Box junctions: how they work and how to avoid a fine

Nick Francis

15 Dec 2021


There are multiple ways in which we, as drivers, can end up being fined, but one of the most common reasons is for the incorrect use of a box junction. In fact box junction fines are so common these days that they have been labelled ‘moneybox junctions’, as they generate so much cash for local authorities.

A lot of box junctions are monitored by cameras, and if you’re caught using them incorrectly you could face a penalty of up to £130.

The problem is, box junctions can be very confusing, and even with the best will in the world a driver can find themselves breaking the rules. Research done by the RAC found eight out of ten drivers say they struggle with box junctions, and the same survey discovered a third of drivers have found themselves stuck in a box junction due to a car in front failing to exit the junction quickly.

Here we explain all you need to know about box junctions so you can avoid a nasty fine.

What is a box junction and how to do I spot one?

Box junctions can be spotted by the yellow hatching on the ground, which looks like a series of boxes. You can see what a box junction looks like in our images. You are most likely to encounter one at crossroads where multiple roads merge, and they are often found at junctions which are controlled by traffic lights.

Ostensibly their purpose is to stop the middle part of the junction from becoming congested, and especially to stop cars becoming stranded in the middle of the junction when the traffic lights change and drivers on another road need to drive through the junction. Key thing to remember is, keep your eyes on the road markings, especially when at a junction.

What are the rules then?

This is the bit where people get caught out. The rule is, you can only enter the box junction (the part with yellow hatching) when your path into another road is clear. For example, if you are turning left at a junction, the car in front must have cleared the junction and be driving away, so there is room for you to join the road to the left fully.

In essence, you are not allowed to move into the box junction and get stuck waiting for the road to clear, so even if the lights go green, you cannot drive into the box junction unless you can definitely keep moving. However, if you are turning right and your path is blocked by oncoming traffic, or the car in front of you has stopped, you are allowed to stop in the box junction. Remember, only when turning right.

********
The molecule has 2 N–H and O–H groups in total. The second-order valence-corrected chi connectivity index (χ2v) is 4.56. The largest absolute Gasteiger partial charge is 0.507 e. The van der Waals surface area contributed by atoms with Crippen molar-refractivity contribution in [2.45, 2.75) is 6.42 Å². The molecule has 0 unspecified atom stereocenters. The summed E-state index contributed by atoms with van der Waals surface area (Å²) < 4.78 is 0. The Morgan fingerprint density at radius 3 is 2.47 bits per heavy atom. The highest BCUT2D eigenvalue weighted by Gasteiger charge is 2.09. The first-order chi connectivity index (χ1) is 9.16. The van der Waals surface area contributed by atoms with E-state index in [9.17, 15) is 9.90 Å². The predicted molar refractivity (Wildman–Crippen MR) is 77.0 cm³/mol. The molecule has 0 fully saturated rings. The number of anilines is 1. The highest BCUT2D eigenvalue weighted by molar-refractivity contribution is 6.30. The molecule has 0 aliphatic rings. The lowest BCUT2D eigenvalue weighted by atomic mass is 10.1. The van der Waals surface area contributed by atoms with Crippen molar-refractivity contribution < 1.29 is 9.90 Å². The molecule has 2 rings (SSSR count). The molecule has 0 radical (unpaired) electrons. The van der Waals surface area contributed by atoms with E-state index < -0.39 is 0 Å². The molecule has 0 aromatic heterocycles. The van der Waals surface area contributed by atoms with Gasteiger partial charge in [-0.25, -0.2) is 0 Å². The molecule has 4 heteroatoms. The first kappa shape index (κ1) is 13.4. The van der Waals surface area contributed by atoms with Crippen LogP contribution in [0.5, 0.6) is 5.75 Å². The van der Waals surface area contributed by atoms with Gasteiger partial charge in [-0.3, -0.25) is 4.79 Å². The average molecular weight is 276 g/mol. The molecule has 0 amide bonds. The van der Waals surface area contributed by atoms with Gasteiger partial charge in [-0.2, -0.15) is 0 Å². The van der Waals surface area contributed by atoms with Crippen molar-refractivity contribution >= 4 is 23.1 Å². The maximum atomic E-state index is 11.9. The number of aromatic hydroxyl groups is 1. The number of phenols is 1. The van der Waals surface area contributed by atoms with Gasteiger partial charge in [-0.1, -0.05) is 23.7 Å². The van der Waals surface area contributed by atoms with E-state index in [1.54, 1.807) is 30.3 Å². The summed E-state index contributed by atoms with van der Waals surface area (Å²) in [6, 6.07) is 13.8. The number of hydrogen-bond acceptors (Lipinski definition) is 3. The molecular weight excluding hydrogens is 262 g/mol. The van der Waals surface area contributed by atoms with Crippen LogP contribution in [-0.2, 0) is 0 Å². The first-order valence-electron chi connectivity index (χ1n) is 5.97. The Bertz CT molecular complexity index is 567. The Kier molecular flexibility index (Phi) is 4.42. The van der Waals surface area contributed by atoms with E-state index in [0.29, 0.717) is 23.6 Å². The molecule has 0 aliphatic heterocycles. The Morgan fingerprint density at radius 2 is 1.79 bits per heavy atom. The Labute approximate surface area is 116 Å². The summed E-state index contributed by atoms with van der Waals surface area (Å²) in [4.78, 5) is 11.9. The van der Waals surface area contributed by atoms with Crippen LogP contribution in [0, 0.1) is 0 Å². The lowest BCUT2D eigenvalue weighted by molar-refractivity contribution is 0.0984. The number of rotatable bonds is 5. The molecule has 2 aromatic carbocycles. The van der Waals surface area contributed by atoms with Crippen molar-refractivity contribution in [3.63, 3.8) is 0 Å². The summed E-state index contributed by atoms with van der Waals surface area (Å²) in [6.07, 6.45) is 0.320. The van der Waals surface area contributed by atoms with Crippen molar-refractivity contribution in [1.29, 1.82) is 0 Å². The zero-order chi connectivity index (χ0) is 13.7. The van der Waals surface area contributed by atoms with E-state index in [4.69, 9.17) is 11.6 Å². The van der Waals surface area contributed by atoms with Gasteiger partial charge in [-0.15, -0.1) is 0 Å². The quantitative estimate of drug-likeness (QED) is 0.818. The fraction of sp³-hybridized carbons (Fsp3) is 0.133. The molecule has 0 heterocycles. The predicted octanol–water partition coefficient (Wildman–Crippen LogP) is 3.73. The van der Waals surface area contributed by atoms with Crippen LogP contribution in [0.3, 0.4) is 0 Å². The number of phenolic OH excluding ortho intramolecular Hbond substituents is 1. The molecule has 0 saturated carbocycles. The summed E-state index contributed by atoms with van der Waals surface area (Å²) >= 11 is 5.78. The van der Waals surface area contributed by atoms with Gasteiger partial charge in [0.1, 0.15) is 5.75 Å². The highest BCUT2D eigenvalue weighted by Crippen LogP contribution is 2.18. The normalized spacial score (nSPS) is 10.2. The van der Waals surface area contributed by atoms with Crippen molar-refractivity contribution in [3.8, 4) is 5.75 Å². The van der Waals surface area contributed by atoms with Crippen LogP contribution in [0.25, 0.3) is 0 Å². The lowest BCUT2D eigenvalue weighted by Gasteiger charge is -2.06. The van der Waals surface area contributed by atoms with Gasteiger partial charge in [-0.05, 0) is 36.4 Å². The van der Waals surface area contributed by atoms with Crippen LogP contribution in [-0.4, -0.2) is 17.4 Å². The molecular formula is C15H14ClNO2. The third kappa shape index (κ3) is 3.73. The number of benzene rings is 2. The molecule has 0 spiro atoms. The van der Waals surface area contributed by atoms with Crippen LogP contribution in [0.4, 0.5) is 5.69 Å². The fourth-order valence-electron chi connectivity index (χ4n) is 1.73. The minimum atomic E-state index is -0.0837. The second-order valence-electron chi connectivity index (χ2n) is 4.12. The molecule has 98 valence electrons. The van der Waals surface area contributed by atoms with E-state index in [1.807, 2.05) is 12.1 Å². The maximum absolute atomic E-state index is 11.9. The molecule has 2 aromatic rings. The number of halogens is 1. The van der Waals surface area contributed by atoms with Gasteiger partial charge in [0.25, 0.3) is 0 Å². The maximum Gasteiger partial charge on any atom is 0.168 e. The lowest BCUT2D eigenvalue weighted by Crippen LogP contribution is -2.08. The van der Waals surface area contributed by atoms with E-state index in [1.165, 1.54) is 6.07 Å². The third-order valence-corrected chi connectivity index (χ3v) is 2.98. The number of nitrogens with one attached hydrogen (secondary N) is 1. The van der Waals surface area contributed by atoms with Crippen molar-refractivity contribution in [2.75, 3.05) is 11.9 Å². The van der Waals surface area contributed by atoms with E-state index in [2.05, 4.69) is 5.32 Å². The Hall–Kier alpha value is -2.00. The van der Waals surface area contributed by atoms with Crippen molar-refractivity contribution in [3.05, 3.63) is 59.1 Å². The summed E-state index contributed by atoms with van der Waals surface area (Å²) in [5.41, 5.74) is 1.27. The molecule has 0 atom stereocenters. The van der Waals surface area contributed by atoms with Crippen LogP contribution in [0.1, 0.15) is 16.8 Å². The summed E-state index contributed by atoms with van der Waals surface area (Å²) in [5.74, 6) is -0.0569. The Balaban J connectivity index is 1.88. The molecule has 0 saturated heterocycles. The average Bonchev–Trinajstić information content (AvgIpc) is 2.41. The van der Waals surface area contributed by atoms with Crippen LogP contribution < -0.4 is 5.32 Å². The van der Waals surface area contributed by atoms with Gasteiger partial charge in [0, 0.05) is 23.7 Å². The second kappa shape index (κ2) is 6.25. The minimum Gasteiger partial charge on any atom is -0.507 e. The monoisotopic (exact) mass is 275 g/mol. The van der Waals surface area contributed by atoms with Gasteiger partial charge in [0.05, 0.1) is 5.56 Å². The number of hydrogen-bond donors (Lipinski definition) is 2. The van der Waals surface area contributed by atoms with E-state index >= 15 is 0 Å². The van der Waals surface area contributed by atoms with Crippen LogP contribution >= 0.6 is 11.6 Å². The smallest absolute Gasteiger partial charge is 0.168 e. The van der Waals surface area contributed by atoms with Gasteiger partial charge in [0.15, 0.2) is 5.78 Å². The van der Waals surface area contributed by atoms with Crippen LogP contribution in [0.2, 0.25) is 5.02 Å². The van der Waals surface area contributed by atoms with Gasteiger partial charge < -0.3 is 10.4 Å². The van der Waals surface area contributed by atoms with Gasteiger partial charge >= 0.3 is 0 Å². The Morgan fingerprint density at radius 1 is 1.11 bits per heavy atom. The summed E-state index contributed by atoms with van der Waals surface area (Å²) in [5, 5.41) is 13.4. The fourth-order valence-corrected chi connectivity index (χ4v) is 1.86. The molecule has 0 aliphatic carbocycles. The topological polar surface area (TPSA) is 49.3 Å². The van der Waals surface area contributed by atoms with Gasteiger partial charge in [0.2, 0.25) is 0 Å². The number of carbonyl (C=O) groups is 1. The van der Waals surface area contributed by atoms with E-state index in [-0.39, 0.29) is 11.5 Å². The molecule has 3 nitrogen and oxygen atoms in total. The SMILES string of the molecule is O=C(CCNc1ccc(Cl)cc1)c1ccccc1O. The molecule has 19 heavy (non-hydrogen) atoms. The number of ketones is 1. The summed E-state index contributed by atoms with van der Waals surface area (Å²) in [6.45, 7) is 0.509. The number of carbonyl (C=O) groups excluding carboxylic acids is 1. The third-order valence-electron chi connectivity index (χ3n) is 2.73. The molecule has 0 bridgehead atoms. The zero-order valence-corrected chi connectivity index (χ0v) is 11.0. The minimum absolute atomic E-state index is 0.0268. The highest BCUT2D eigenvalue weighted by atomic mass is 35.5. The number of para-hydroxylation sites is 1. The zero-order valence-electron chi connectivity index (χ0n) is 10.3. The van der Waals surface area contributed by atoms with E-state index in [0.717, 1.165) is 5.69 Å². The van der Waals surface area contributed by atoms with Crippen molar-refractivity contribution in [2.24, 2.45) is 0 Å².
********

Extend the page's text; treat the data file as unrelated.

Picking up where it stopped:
Here's what the Highway Code says about yellow box junctions:

"You MUST NOT enter the box until your exit road or lane is clear. However, you may enter the box and wait when you want to turn right, and are only stopped from doing so by oncoming traffic, or by other vehicles waiting to turn right."
The Highway Code, rule 174

What happens if I get caught in a box junction?

If you move into the box junction and stop because the traffic ahead has not cleared, you are most likely to be caught via a camera. Not all box junctions have cameras, but a lot do.

You’re then likely to receive a Penalty Charge Notice (PCN) in the post in the following few weeks. In most places the charge is £70 but certain cities, including London, it’s as high as £130. Those costs are halved as long as you pay within 14 days, and driving in a box junction does not incur any points on your driving licence.

Common questions about yellow box junctions answered by the YesAuto team

Q: Do you get penalty points for stopping in a yellow box junction?

A: No, you don’t, but you can end up with a nasty fine. In London the fine can be as high as £130, but if you pay within 14 days it is halved to £65.

Q: When can you stop in a yellow box junction?

A: Only when turning right. If you are turning right out of the junction and there is a flow of traffic coming the other way you should wait for the traffic to clear before turning. You will not be fined for stopping when turning right and there is traffic coming towards you in the other lane. 

Q: How do I know if I have been caught in a yellow box junction?

A: Unfortunately you won’t know until you get a fine in the post, called a Penalty Charge Notice (PCN). You should receive a PCN within 14 days of contravening the rules, after that you can probably relax. 

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Nick Francis

15 Dec 2021